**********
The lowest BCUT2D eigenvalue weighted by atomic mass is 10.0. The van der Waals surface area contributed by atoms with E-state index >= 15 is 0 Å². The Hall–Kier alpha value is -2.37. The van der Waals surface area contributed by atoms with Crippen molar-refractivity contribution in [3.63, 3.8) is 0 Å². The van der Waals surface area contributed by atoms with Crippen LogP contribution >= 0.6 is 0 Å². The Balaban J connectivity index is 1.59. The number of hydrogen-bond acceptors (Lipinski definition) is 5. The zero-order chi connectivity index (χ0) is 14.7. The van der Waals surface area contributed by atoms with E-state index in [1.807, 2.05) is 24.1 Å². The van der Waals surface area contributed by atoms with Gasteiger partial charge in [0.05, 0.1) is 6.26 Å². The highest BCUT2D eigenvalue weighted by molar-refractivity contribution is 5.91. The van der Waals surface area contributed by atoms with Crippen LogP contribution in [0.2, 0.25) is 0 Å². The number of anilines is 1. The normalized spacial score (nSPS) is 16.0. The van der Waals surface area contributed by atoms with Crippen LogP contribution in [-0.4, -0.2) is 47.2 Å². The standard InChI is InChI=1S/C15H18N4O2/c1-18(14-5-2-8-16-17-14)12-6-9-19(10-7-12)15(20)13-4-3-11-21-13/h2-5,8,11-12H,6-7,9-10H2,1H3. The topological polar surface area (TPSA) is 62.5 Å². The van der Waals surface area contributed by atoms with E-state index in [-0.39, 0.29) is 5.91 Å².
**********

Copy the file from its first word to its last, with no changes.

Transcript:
The lowest BCUT2D eigenvalue weighted by atomic mass is 10.0. The van der Waals surface area contributed by atoms with E-state index >= 15 is 0 Å². The Hall–Kier alpha value is -2.37. The van der Waals surface area contributed by atoms with Crippen molar-refractivity contribution in [3.63, 3.8) is 0 Å². The van der Waals surface area contributed by atoms with Crippen LogP contribution >= 0.6 is 0 Å². The Balaban J connectivity index is 1.59. The number of hydrogen-bond acceptors (Lipinski definition) is 5. The zero-order chi connectivity index (χ0) is 14.7. The van der Waals surface area contributed by atoms with E-state index in [1.807, 2.05) is 24.1 Å². The van der Waals surface area contributed by atoms with Gasteiger partial charge in [0.05, 0.1) is 6.26 Å². The highest BCUT2D eigenvalue weighted by molar-refractivity contribution is 5.91. The van der Waals surface area contributed by atoms with Crippen LogP contribution in [0.2, 0.25) is 0 Å². The number of anilines is 1. The normalized spacial score (nSPS) is 16.0. The van der Waals surface area contributed by atoms with Crippen LogP contribution in [-0.4, -0.2) is 47.2 Å². The standard InChI is InChI=1S/C15H18N4O2/c1-18(14-5-2-8-16-17-14)12-6-9-19(10-7-12)15(20)13-4-3-11-21-13/h2-5,8,11-12H,6-7,9-10H2,1H3. The topological polar surface area (TPSA) is 62.5 Å². The van der Waals surface area contributed by atoms with E-state index in [-0.39, 0.29) is 5.91 Å².